As hundreds gather in Amsterdam for the World Professional Association for Transgender Health symposium, a court in the southwestern province of Guizhou on Friday heard China’s first claim of unfair dismissal on the basis of transgender discrimination. No ruling was made and the case is expected to continue for some time.
Plaintiff Mr. C — who has withheld his full name to protect his family’s privacy — told Sixth Tone after the hearing ended at noon, “The court should be at the forefront leading society, but we’ll wait and see what they decide. I hope the court can give us a fair and impartial verdict.”
The hearing at the Yunyan District People’s Court in Guiyang, Guizhou province appeals the result of last month’s labor arbitration, in which Mr. C was awarded 402.30 yuan (around $62) in unpaid wages but denied his request for a formal apology and compensation.
Mr. C is a 28-year-old transgender man who says he was dismissed after just one week because his employer, Ciming Checkup, was uncomfortable with how his appearance might impact the company’s image. Mr. C lives as a man and wears male clothing but his ID is marked female as per his sex assigned at birth. The company says he was dismissed due to poor work performance.
Lawyer Huang Sha told Sixth Tone that he and Mr. C are challenging the legitimacy of evidence produced by Ciming during the labor arbitration, as he believes the company falsified the date on some documents.
Mr. C said that he has several recordings of conversations in which company staff express satisfaction with his work performance but bring up the issue of his gender expression. But in May’s labor arbitration, the arbitrator ruled that the recordings were inadmissible as evidence because they were “personal conversations” between Mr. C and other Ciming employees whose opinions didn't represent the company's management.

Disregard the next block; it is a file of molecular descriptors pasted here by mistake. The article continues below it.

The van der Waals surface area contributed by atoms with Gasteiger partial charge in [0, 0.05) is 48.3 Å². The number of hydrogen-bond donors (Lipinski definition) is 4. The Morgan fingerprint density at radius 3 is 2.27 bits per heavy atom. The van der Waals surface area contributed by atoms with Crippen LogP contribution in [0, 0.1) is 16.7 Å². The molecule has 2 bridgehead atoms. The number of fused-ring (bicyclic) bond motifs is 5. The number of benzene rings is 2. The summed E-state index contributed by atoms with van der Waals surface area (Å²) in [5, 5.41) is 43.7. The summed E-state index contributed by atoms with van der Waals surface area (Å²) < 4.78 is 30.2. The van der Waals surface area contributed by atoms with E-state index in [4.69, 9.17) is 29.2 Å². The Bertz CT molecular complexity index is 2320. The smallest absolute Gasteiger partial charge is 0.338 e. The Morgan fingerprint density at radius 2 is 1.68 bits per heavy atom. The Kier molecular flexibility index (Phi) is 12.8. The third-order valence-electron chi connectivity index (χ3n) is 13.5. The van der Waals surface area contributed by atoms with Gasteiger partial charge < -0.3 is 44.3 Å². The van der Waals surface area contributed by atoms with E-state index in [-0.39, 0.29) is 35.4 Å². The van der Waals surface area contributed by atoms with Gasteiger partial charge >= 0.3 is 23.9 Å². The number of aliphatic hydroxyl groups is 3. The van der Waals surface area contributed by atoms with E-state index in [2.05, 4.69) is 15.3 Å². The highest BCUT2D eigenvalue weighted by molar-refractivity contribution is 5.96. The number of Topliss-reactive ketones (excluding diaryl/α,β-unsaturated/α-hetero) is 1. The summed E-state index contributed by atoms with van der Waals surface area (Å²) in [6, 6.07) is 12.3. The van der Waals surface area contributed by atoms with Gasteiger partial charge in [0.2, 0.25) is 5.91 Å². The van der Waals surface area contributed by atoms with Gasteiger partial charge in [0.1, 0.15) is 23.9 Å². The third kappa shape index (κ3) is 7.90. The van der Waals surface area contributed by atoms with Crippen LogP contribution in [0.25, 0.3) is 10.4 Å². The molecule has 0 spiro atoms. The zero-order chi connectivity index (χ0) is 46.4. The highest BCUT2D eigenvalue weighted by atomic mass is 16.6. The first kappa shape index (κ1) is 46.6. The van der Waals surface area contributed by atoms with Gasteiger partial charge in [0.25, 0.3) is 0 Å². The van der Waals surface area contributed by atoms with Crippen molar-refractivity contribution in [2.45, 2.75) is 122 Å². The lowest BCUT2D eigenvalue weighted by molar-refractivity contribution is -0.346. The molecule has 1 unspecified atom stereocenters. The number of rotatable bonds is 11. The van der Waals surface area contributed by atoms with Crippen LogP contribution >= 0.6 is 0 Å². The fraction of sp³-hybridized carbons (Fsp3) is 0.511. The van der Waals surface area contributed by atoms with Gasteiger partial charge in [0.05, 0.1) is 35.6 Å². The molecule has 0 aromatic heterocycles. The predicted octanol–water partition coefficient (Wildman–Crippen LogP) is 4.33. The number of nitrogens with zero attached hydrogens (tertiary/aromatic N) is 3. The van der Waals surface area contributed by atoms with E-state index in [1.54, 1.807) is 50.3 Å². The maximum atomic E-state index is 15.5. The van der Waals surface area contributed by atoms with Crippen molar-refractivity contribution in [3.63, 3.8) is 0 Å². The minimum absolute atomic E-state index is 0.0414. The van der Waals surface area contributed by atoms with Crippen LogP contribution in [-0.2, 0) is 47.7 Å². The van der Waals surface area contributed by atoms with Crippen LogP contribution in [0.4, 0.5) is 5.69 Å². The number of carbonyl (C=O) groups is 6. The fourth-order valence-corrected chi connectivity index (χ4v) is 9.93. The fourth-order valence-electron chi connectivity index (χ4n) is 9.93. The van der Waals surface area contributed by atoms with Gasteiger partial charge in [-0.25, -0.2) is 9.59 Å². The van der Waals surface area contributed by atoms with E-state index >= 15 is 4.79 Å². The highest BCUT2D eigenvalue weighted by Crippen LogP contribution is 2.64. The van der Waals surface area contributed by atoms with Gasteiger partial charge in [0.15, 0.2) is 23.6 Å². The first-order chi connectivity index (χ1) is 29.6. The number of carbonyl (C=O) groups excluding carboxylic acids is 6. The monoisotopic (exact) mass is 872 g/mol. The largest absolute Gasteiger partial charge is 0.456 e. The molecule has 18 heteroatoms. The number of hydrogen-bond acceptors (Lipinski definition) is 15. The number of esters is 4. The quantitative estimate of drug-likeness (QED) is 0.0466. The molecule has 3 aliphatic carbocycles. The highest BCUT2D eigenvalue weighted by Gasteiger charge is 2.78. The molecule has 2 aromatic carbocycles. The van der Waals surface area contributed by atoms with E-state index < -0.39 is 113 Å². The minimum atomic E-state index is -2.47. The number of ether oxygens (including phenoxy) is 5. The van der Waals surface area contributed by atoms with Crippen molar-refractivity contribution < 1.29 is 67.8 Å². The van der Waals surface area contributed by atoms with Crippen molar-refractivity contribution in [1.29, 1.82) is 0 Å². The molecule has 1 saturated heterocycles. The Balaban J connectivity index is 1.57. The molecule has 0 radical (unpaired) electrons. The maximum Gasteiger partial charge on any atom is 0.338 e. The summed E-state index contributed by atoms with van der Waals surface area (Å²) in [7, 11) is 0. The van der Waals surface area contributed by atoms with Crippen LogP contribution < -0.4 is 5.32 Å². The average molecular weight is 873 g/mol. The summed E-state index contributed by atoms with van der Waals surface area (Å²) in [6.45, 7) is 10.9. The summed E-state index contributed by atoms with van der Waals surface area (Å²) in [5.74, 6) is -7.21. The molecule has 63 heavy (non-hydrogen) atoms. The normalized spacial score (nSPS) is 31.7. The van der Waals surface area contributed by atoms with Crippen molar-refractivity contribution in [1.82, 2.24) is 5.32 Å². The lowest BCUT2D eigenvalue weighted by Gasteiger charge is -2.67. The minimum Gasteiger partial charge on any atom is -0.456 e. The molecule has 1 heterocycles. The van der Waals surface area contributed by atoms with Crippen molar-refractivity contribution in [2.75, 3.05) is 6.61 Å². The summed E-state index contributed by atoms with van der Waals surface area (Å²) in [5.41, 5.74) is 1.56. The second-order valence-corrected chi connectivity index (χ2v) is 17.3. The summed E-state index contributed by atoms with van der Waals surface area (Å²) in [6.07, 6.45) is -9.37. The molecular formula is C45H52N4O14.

Mr. C displays a rainbow flag that reads ‘Call for equal employment rights for LGBT’ before the first arbitration hearing in Guiyang, Guizhou province, April 8, 2016. Wang Bei/VCG
Xu Bin, the head of LGBT advocacy organization Tongyu, says that many trans and intersex people experience workplace discrimination but it’s difficult to pursue legal action.
“Courts require very strong evidence, for example in sex discrimination cases, a recruitment ad explicitly saying the company won’t hire women,” Xu said. She added that in Mr. C’s case, “In the first hearing, the company’s human resources manager also brought up the company’s dress code.”
Workplace discrimination law in China is silent on transgender discrimination. In a press release for a series on transgender health launched by medical journal The Lancet on Friday, the authors of the series stress the importance of anti-discrimination laws to protect the rights of the estimated 25 million transgender people worldwide. “Where anti-discrimination law is absent, the practical result is often that discrimination is legal,” they write.
So far, no cases claiming discrimination on the basis of either sexual orientation or gender identity have been awarded in China. In October 2014, a gay man in Shenzhen was fired from his job a week after being outed by a video posted online showing him arguing with another gay man. The labor arbitrator ruled in 2015 that there was insufficient evidence that his dismissal was due to his sexual orientation. The defendant did not acknowledge a recording that the plaintiff produced of his former manager saying that the viral video could damage the company’s image.
Another employment discrimination case in which a man claims he was forced to take leave after testing positive for HIV was heard on Sunday in the labor arbitration court in Guangzhou, Guangdong province. A verdict in that case is expected within 60 days.
Additional reporting by Li You.
(Header image: Lawyer Huang Sha and Mr. C in front of Yunyan District People's Court in Guiyang, Guizhou province, June 17, 2016. Courtesy of Mr. C.)